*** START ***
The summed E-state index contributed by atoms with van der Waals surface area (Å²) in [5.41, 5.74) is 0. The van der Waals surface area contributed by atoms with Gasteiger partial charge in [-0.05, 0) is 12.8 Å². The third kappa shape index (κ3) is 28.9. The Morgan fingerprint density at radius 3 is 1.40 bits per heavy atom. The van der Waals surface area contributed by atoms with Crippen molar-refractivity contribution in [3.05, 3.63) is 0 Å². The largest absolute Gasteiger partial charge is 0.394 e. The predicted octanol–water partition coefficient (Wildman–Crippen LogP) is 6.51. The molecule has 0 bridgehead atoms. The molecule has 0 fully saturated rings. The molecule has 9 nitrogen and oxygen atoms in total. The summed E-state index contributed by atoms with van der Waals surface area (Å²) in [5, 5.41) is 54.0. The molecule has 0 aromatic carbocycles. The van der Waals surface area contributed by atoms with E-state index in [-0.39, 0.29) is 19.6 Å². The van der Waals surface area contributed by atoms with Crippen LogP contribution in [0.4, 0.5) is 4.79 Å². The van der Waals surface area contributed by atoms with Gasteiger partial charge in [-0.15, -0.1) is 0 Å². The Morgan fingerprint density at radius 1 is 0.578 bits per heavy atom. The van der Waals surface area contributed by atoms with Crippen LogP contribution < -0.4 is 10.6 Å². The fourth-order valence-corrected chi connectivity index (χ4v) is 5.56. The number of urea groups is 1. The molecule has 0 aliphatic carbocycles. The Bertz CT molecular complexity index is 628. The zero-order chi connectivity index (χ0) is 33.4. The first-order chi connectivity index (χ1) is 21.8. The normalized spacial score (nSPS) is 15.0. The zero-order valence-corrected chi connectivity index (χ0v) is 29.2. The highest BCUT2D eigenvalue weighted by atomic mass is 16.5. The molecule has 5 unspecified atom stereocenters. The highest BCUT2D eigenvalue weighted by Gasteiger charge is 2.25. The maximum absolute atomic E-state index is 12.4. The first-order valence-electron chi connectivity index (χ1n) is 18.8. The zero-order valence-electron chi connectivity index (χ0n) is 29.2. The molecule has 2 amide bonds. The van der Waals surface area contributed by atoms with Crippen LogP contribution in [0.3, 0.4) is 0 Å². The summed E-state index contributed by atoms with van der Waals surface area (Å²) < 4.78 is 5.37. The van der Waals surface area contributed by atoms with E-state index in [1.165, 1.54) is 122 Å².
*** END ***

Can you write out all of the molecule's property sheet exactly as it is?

The summed E-state index contributed by atoms with van der Waals surface area (Å²) in [5.41, 5.74) is 0. The van der Waals surface area contributed by atoms with Gasteiger partial charge in [-0.05, 0) is 12.8 Å². The third kappa shape index (κ3) is 28.9. The Morgan fingerprint density at radius 3 is 1.40 bits per heavy atom. The van der Waals surface area contributed by atoms with Crippen molar-refractivity contribution in [3.05, 3.63) is 0 Å². The largest absolute Gasteiger partial charge is 0.394 e. The predicted octanol–water partition coefficient (Wildman–Crippen LogP) is 6.51. The molecule has 0 bridgehead atoms. The molecule has 0 fully saturated rings. The molecule has 9 nitrogen and oxygen atoms in total. The summed E-state index contributed by atoms with van der Waals surface area (Å²) in [5, 5.41) is 54.0. The molecule has 0 aromatic carbocycles. The van der Waals surface area contributed by atoms with E-state index in [-0.39, 0.29) is 19.6 Å². The van der Waals surface area contributed by atoms with Crippen LogP contribution in [0.4, 0.5) is 4.79 Å². The van der Waals surface area contributed by atoms with Gasteiger partial charge in [-0.15, -0.1) is 0 Å². The Morgan fingerprint density at radius 1 is 0.578 bits per heavy atom. The van der Waals surface area contributed by atoms with Crippen LogP contribution < -0.4 is 10.6 Å². The fourth-order valence-corrected chi connectivity index (χ4v) is 5.56. The number of urea groups is 1. The molecule has 0 aliphatic carbocycles. The Bertz CT molecular complexity index is 628. The zero-order chi connectivity index (χ0) is 33.4. The first-order chi connectivity index (χ1) is 21.8. The normalized spacial score (nSPS) is 15.0. The zero-order valence-corrected chi connectivity index (χ0v) is 29.2. The highest BCUT2D eigenvalue weighted by atomic mass is 16.5. The molecule has 5 unspecified atom stereocenters. The highest BCUT2D eigenvalue weighted by Gasteiger charge is 2.25. The maximum absolute atomic E-state index is 12.4. The first-order valence-electron chi connectivity index (χ1n) is 18.8. The zero-order valence-electron chi connectivity index (χ0n) is 29.2. The molecule has 2 amide bonds. The van der Waals surface area contributed by atoms with Crippen LogP contribution in [0.3, 0.4) is 0 Å². The summed E-state index contributed by atoms with van der Waals surface area (Å²) < 4.78 is 5.37. The van der Waals surface area contributed by atoms with E-state index in [1.165, 1.54) is 122 Å².